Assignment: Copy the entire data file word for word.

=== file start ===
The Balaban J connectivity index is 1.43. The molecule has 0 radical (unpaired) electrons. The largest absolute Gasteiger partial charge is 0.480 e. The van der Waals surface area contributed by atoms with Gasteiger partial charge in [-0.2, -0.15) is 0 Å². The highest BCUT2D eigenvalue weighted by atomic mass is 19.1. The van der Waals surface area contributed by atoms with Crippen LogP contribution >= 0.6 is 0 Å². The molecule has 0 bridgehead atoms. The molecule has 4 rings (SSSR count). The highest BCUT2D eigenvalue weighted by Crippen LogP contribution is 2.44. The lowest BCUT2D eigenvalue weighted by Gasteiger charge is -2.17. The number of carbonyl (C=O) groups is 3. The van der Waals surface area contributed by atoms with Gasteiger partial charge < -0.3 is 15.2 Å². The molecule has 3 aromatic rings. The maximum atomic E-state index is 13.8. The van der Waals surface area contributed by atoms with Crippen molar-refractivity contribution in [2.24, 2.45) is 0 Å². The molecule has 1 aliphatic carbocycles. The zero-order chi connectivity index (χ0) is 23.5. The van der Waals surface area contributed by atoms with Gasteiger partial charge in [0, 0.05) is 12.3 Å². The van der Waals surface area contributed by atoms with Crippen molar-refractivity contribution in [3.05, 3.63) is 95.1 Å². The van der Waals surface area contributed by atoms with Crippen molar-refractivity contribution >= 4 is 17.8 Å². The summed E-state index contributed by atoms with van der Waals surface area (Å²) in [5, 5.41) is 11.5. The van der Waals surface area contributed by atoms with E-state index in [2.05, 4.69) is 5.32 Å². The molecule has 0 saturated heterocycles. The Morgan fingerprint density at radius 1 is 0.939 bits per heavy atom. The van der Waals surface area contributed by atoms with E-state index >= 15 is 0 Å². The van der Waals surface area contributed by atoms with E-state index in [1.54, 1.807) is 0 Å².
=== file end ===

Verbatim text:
The Balaban J connectivity index is 1.43. The molecule has 0 radical (unpaired) electrons. The largest absolute Gasteiger partial charge is 0.480 e. The van der Waals surface area contributed by atoms with Gasteiger partial charge in [-0.2, -0.15) is 0 Å². The highest BCUT2D eigenvalue weighted by atomic mass is 19.1. The van der Waals surface area contributed by atoms with Crippen LogP contribution >= 0.6 is 0 Å². The molecule has 0 bridgehead atoms. The molecule has 4 rings (SSSR count). The highest BCUT2D eigenvalue weighted by Crippen LogP contribution is 2.44. The lowest BCUT2D eigenvalue weighted by Gasteiger charge is -2.17. The number of carbonyl (C=O) groups is 3. The van der Waals surface area contributed by atoms with Gasteiger partial charge < -0.3 is 15.2 Å². The molecule has 3 aromatic rings. The maximum atomic E-state index is 13.8. The van der Waals surface area contributed by atoms with Crippen molar-refractivity contribution in [2.24, 2.45) is 0 Å². The molecule has 1 aliphatic carbocycles. The zero-order chi connectivity index (χ0) is 23.5. The van der Waals surface area contributed by atoms with Gasteiger partial charge in [0, 0.05) is 12.3 Å². The van der Waals surface area contributed by atoms with Crippen molar-refractivity contribution in [3.05, 3.63) is 95.1 Å². The van der Waals surface area contributed by atoms with Crippen molar-refractivity contribution >= 4 is 17.8 Å². The summed E-state index contributed by atoms with van der Waals surface area (Å²) in [5, 5.41) is 11.5. The van der Waals surface area contributed by atoms with E-state index in [2.05, 4.69) is 5.32 Å². The molecule has 0 saturated heterocycles. The Morgan fingerprint density at radius 1 is 0.939 bits per heavy atom. The van der Waals surface area contributed by atoms with E-state index >= 15 is 0 Å². The van der Waals surface area contributed by atoms with E-state index in [1.54, 1.807) is 0 Å².